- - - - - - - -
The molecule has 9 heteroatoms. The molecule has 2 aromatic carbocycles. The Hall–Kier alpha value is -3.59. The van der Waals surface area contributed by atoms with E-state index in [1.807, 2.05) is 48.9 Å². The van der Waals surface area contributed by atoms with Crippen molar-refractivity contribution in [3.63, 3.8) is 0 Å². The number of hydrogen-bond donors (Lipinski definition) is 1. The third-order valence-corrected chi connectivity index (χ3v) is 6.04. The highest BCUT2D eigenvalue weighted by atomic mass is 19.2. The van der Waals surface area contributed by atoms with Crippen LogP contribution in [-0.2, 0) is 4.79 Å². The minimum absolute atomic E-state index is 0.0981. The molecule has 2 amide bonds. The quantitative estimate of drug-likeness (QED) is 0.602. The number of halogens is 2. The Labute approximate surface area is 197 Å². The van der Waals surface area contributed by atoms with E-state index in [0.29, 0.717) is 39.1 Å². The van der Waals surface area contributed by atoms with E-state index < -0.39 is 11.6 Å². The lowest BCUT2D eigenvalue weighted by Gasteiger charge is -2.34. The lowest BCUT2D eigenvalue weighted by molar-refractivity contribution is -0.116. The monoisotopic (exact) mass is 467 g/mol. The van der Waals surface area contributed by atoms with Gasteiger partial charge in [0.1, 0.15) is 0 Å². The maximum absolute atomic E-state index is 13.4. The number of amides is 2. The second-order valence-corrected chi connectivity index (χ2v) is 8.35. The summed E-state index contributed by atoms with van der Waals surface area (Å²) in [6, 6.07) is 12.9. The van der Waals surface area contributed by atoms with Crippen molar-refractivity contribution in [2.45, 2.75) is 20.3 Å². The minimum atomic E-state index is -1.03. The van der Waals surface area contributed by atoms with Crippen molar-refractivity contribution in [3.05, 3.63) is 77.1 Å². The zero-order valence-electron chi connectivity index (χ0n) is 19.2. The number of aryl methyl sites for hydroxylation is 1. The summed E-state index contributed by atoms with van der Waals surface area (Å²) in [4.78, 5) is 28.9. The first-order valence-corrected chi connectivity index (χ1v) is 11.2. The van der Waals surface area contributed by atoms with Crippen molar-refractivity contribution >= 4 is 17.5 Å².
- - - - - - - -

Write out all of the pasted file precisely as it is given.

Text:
The molecule has 9 heteroatoms. The molecule has 2 aromatic carbocycles. The Hall–Kier alpha value is -3.59. The van der Waals surface area contributed by atoms with E-state index in [1.807, 2.05) is 48.9 Å². The van der Waals surface area contributed by atoms with Crippen molar-refractivity contribution in [3.63, 3.8) is 0 Å². The number of hydrogen-bond donors (Lipinski definition) is 1. The third-order valence-corrected chi connectivity index (χ3v) is 6.04. The highest BCUT2D eigenvalue weighted by atomic mass is 19.2. The van der Waals surface area contributed by atoms with Crippen LogP contribution in [-0.2, 0) is 4.79 Å². The minimum absolute atomic E-state index is 0.0981. The molecule has 2 amide bonds. The quantitative estimate of drug-likeness (QED) is 0.602. The number of halogens is 2. The Labute approximate surface area is 197 Å². The van der Waals surface area contributed by atoms with E-state index in [0.29, 0.717) is 39.1 Å². The van der Waals surface area contributed by atoms with E-state index < -0.39 is 11.6 Å². The lowest BCUT2D eigenvalue weighted by Gasteiger charge is -2.34. The lowest BCUT2D eigenvalue weighted by molar-refractivity contribution is -0.116. The monoisotopic (exact) mass is 467 g/mol. The van der Waals surface area contributed by atoms with Gasteiger partial charge in [0.1, 0.15) is 0 Å². The maximum absolute atomic E-state index is 13.4. The number of amides is 2. The second-order valence-corrected chi connectivity index (χ2v) is 8.35. The summed E-state index contributed by atoms with van der Waals surface area (Å²) in [6, 6.07) is 12.9. The van der Waals surface area contributed by atoms with Crippen molar-refractivity contribution in [2.45, 2.75) is 20.3 Å². The minimum atomic E-state index is -1.03. The van der Waals surface area contributed by atoms with Crippen molar-refractivity contribution in [3.05, 3.63) is 77.1 Å². The zero-order valence-electron chi connectivity index (χ0n) is 19.2. The number of aryl methyl sites for hydroxylation is 1. The summed E-state index contributed by atoms with van der Waals surface area (Å²) in [4.78, 5) is 28.9. The first-order valence-corrected chi connectivity index (χ1v) is 11.2. The van der Waals surface area contributed by atoms with Crippen molar-refractivity contribution >= 4 is 17.5 Å².